Putting Engagement First: Think Differently about your Students- Guest Post by Gillian Judson

There’s a “new kid” on your block.

Tilt your head a little more to the left—just there. See? Tucked in among all of the faces you easily recognize is one that’s unfamiliar. He doesn’t look that different, really, but he’s definitely new. And he’s looking right at you.

Will you walk toward him or walk away?

Walk Toward

Let me introduce you to the “new kid” on our (educational) block. It’s an idea that you personally may not be familiar with, but it isn’t “new”—indeed, it’s been articulated in many dozens of books and well over a thousand articles. It’s been studied in universities around the galaxy for over thirty years. The educational concept is “Kinds of Understandings” and it will help you understand the unique features of your students’ emotional and imaginative lives.

If you care about making your teaching as meaningful and memorable as possible (who doesn’t?), “kinds of understanding” can help you achieve your goals.

Meet “Kinds of Understanding”

“Kinds of understanding” is the term Dr. Kieran Egan uses to describe the ways we differently make sense of and imaginatively engage with the world. Consider your students—or perhaps your own kids—as you read on.

mythic

Mythic Kind of Understanding

Have you ever noticed that our youngest students’ imaginations are alive with stories?

They envision the world in ways that are ripe with dramatic images and fantasy, rhythmic with patterns, rippled with mystery and awe. Our youngest students make meaning of their experiences—of your curriculum—through the tools oral language provides.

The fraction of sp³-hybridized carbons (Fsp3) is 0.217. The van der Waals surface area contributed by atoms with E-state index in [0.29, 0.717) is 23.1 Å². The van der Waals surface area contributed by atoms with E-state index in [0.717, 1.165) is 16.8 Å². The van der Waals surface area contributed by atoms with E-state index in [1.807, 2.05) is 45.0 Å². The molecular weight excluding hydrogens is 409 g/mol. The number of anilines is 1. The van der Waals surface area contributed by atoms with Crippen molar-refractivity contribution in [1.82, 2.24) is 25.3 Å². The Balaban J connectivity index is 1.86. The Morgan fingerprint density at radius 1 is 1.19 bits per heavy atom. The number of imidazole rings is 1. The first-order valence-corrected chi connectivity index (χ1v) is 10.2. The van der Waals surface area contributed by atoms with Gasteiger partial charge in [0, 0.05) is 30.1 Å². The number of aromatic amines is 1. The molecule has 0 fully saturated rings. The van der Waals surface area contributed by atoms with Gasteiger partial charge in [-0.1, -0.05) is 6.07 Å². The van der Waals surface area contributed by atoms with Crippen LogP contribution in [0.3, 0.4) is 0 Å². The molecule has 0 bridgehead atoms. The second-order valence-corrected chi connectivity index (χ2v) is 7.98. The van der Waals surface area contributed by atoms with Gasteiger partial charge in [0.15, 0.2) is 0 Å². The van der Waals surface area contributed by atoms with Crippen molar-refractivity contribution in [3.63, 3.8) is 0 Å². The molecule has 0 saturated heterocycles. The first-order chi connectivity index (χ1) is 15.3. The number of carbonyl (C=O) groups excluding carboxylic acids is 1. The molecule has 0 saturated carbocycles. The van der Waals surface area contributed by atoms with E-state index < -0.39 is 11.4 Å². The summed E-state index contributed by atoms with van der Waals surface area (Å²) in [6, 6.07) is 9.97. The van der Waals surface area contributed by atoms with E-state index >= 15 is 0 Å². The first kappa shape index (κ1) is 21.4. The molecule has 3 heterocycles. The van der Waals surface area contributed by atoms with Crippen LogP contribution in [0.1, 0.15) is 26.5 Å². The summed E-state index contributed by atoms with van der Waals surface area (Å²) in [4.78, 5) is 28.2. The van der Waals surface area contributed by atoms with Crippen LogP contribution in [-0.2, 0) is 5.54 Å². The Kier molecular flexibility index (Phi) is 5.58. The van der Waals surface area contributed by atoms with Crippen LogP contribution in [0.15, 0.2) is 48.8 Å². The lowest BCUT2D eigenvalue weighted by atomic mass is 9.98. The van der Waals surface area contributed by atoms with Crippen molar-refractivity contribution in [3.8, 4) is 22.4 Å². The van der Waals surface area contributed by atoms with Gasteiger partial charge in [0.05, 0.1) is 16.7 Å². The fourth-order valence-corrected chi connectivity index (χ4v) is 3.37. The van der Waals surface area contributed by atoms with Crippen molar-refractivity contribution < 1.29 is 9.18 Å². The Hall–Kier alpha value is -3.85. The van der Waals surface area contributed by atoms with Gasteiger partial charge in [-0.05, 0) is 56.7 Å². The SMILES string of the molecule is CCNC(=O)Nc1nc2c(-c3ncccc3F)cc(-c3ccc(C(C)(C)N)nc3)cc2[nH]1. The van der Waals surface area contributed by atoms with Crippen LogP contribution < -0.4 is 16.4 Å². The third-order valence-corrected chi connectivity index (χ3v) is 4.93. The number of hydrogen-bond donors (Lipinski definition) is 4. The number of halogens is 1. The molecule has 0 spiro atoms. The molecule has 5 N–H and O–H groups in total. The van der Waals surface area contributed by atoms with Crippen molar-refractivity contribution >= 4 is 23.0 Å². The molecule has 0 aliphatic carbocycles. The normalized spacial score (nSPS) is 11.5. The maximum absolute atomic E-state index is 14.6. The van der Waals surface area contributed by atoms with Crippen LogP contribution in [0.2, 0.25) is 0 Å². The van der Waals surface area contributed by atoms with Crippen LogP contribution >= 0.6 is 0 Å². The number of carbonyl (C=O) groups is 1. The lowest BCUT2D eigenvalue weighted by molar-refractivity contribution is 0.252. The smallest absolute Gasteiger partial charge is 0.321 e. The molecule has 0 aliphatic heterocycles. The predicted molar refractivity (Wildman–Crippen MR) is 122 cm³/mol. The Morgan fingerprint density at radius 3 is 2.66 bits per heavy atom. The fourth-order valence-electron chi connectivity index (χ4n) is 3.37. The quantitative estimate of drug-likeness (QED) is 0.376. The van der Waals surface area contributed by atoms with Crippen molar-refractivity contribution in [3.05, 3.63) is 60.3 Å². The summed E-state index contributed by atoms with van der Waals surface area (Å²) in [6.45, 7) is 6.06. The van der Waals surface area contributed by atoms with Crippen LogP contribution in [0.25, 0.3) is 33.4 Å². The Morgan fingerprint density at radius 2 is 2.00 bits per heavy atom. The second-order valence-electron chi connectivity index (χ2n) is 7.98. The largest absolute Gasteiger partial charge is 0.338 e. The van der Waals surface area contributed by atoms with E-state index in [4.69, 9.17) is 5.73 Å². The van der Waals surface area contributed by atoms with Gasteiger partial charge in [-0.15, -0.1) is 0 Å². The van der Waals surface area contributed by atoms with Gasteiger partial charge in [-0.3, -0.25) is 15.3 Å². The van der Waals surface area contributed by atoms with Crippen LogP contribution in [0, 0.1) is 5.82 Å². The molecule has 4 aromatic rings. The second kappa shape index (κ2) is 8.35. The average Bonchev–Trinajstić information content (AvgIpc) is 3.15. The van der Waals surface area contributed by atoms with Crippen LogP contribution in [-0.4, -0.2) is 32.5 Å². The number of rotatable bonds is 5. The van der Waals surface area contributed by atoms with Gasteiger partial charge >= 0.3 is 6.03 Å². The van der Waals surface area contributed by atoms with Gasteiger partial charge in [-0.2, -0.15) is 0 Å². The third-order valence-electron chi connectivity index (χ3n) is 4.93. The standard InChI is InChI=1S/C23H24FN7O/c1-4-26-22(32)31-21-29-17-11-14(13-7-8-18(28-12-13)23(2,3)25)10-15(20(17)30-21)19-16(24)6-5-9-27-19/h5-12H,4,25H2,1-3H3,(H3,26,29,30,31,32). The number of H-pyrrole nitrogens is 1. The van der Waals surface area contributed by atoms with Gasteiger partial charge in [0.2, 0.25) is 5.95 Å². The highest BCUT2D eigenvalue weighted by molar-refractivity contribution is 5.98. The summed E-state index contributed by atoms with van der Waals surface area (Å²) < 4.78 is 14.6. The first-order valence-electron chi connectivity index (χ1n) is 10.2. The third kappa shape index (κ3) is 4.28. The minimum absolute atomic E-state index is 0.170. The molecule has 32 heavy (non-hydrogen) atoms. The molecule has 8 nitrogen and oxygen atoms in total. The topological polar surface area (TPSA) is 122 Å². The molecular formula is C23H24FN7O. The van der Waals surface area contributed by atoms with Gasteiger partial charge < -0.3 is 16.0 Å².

These include story, dramatic oppositions, rhyme/rhythm/pattern, engagement of the body, and a sense of mystery. (Find a summary of the tools of oral language here.) As a result of employing these tools, our youngest students predominantly have a MYTHIC kind of understanding of the world (Egan, 2005. An Imaginative Approach to Teaching. San Francisco, CA: Jossey-Bass). Their worlds are shaped by the richness oral language offers them.

romantic

Romantic Kind of Understanding

Have you ever noticed that learning to read often coincides with a shift in the kinds of things that emotionally and imaginatively engage children?

When children learn to read a whole new set of tools functionally “rewires” the brain—now, the stories that engage children tend to have dramatic extremes and limits within them, they have strong heroic and human dimensions, they evoke a sense of wonder. Our literate students are less likely to believe in the fantasy of, say, Santa Claus, because they are now fascinated with reality and its fantastic dimensions. Our literate students make emotional meaning of their experiences through the tools of literacy.

These include story, extremes and limits of reality, heroic qualities, humanization of meaning, sense of wonder, revolt and idealism, and change of context. (Find a summary of the tools of literacy here.) Outside of your classroom—whether hanging out with friends, playing an online game or reading a favorite book—these “tools” are the features of the world reading students find most engaging. They have what Egan (2005) refers to as a ROMANTIC kind of understanding of the world.